Departing Oradell Pastor the Rev. Thomas Iwanowski Apologizes to His Congregation
By Jeff Green
July 28, 2013
ORADELL — On his final Sunday as pastor of St. Joseph Roman Catholic Church, the Rev. Thomas Iwanowski said he doesn’t believe the priest who stayed in the parish rectory for months is a child abuser.
Iwanowski is stepping down Wednesday amid a controversy over his friend, Monsignor Robert Chabak, who was accused of molesting a teenage boy during the 1970s and permitted to live in the church after his home was destroyed by Superstorm Sandy.
On Sunday, Iwanowski maintained that Chabak followed Newark Archdiocese restrictions that he stay in the living quarters except to attend Mass. He also said Chabak was not an abuser.
“I absolutely believe he’s not guilty of those charges, that he’s innocent,” Iwanowski said in an interview, adding that an accusation of child sexual abuse against a priest is the “equivalent of being guilty” because of the publicity that surrounds such cases.
Chabak, 66, was stripped of priestly duties after the archdiocese found “sufficient evidence” of abuse. While he declared his innocence, he resigned in 2004 when the archdiocese planned to take action under church law, said Jim Goodness, spokesman for Archbishop John J. Myers. The statute of limitations had expired and Chabak was not criminally charged.
In May, the archdiocese received a second complaint that Chabak abused another teenage boy during the ’70s. Iwanowski said he didn’t know anything about that allegation.
Goodness said Sunday it didn’t matter that Iwanowski believed Chabak, even though he was tasked with supervising the priest, because Chabak did what he was told while staying in the rectory.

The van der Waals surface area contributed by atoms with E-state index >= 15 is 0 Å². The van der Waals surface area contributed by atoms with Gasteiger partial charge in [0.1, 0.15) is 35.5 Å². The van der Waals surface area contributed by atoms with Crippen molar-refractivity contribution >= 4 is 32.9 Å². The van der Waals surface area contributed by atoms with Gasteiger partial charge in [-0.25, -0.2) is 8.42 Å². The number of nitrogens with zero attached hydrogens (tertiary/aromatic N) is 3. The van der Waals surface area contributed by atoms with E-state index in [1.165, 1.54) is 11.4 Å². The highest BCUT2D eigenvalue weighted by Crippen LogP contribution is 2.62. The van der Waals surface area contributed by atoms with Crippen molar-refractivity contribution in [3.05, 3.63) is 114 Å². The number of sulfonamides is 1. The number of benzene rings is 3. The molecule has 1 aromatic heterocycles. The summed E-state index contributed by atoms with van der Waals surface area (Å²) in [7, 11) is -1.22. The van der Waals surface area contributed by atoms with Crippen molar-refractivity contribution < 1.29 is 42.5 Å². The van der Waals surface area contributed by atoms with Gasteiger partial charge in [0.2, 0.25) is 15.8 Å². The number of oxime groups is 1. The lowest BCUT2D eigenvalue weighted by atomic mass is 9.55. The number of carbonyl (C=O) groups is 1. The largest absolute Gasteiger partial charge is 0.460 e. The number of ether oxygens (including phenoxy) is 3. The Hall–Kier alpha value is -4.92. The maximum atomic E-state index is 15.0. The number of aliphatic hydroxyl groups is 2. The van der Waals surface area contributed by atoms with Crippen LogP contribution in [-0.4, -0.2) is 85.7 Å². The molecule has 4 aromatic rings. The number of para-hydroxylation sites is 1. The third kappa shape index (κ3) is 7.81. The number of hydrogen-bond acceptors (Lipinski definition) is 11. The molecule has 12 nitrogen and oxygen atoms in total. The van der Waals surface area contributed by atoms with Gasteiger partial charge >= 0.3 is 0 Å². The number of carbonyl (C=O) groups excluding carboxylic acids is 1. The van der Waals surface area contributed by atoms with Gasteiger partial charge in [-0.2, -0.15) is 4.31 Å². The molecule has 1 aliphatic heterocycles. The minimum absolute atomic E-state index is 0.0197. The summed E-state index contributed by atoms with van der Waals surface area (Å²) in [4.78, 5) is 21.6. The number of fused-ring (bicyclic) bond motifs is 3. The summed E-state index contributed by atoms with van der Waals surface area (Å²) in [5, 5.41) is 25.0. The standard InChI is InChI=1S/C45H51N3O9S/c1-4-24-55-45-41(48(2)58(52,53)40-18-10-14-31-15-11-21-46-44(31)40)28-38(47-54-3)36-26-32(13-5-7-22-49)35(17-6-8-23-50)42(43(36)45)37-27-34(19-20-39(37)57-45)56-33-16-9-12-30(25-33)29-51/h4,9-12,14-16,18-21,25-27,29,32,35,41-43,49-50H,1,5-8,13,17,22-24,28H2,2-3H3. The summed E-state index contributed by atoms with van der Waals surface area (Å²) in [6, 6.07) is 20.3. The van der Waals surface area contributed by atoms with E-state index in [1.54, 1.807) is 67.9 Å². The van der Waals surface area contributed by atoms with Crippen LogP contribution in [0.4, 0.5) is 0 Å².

The archdiocese has said Iwanowski resigned because some parishioners didn’t like his leadership style. Parishioner Daniel O’Toole said last week that he disagreed with Iwanwsoki over several issues but that he believed the pastor was removed for “harboring a priest with a known history of sexual predation.”
O’Toole said several parishioners were angered when they discovered Chabak’s history. An elementary school is located across the street from the church rectory.
The archbishop appointed Monsignor David Hubba, the spiritual director of St. Andrew’s College Seminary in South Orange, as pastor of St. Joseph effective on Friday. Goodness said Hubba is a “truly spiritual man who has a good sense of building community.”
After the 10:30 a.m. Mass on Sunday, Iwanowski said he acted out of compassion when he helped Chabak. He said he didn’t know that parishioners were concerned until the archdiocese received a complaint in February. That month, the archdiocese transferred Chabak to a retirement home in Rutherford.
“People who had a concern about this never expressed that concern to me,” Iwanowski said. “If they expressed concern, I would have taken it into consideration.”
Chaback has since returned to his shore home. But the archdiocese said he has occasionally stayed overnight at the rectory without permission.
During Sunday’s Mass, Iwanowski apologized to parishioners, saying that during his three years as pastor, “I have made mistakes, yes, and I’m sorry for them, and I ask for your understanding.”
Many in the pews rose in applause after his remarks. And at a reception afterward, parishioners lined up to say their goodbyes and pose for photos with him.
Ruth Ann Harneck, whose face was red from sobbing, hugged Iwanowski.
“We blame Father Tom for nothing — nothing more than under the circumstances of Sandy opening his heart to a friend,” she said. “We have been robbed, by a few people who didn’t like a Godly wonderful man. Most of us are crushed.”
Harneck, a St. Joseph’s parishioner for 40 years, also said she believed Chabak didn’t do anything wrong.
“He was never convicted, only accused,” she said. “You can accuse anybody.”
Parishioner Pat Cassella said Iwanowski did a good deed by helping Chabak, but he was concerned that school children were so close to the accused priest.
“I don’t know which [side] is right or which is wrong,” he said.